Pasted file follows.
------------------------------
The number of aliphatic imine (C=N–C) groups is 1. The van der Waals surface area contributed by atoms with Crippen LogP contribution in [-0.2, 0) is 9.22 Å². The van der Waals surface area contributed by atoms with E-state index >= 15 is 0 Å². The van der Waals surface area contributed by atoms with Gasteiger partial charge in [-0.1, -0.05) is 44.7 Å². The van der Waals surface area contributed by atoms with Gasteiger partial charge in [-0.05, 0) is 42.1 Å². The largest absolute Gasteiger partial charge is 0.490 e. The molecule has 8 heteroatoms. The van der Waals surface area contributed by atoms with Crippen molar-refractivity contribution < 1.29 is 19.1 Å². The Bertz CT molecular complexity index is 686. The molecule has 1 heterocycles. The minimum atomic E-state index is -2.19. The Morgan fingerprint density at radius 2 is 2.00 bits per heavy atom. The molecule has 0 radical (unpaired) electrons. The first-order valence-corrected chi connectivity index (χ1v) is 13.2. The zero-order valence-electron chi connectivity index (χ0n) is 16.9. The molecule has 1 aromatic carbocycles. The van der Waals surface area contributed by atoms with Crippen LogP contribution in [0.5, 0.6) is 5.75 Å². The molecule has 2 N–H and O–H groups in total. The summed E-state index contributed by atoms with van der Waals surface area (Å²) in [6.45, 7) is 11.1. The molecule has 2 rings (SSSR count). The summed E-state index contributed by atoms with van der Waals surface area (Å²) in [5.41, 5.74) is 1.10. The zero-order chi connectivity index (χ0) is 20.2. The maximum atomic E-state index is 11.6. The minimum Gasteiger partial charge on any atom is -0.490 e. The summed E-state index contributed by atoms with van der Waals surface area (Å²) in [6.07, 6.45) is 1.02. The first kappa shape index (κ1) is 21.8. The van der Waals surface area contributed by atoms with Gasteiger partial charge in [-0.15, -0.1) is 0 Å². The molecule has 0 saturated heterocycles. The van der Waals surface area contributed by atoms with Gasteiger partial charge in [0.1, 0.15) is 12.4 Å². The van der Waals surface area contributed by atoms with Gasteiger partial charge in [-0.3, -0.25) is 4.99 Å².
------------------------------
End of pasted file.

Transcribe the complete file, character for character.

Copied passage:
The number of aliphatic imine (C=N–C) groups is 1. The van der Waals surface area contributed by atoms with Crippen LogP contribution in [-0.2, 0) is 9.22 Å². The van der Waals surface area contributed by atoms with E-state index >= 15 is 0 Å². The van der Waals surface area contributed by atoms with Gasteiger partial charge in [-0.1, -0.05) is 44.7 Å². The van der Waals surface area contributed by atoms with Gasteiger partial charge in [-0.05, 0) is 42.1 Å². The largest absolute Gasteiger partial charge is 0.490 e. The molecule has 8 heteroatoms. The van der Waals surface area contributed by atoms with Crippen molar-refractivity contribution < 1.29 is 19.1 Å². The Bertz CT molecular complexity index is 686. The molecule has 1 heterocycles. The minimum atomic E-state index is -2.19. The Morgan fingerprint density at radius 2 is 2.00 bits per heavy atom. The molecule has 0 radical (unpaired) electrons. The first-order valence-corrected chi connectivity index (χ1v) is 13.2. The zero-order valence-electron chi connectivity index (χ0n) is 16.9. The molecule has 1 aromatic carbocycles. The van der Waals surface area contributed by atoms with Crippen LogP contribution in [0.5, 0.6) is 5.75 Å². The molecule has 2 N–H and O–H groups in total. The summed E-state index contributed by atoms with van der Waals surface area (Å²) in [6.45, 7) is 11.1. The molecule has 2 rings (SSSR count). The summed E-state index contributed by atoms with van der Waals surface area (Å²) in [5.41, 5.74) is 1.10. The zero-order chi connectivity index (χ0) is 20.2. The maximum atomic E-state index is 11.6. The minimum Gasteiger partial charge on any atom is -0.490 e. The summed E-state index contributed by atoms with van der Waals surface area (Å²) in [6.07, 6.45) is 1.02. The first kappa shape index (κ1) is 21.8. The van der Waals surface area contributed by atoms with Gasteiger partial charge in [-0.15, -0.1) is 0 Å². The molecule has 0 saturated heterocycles. The van der Waals surface area contributed by atoms with Gasteiger partial charge in [0.1, 0.15) is 12.4 Å². The van der Waals surface area contributed by atoms with Gasteiger partial charge in [-0.3, -0.25) is 4.99 Å².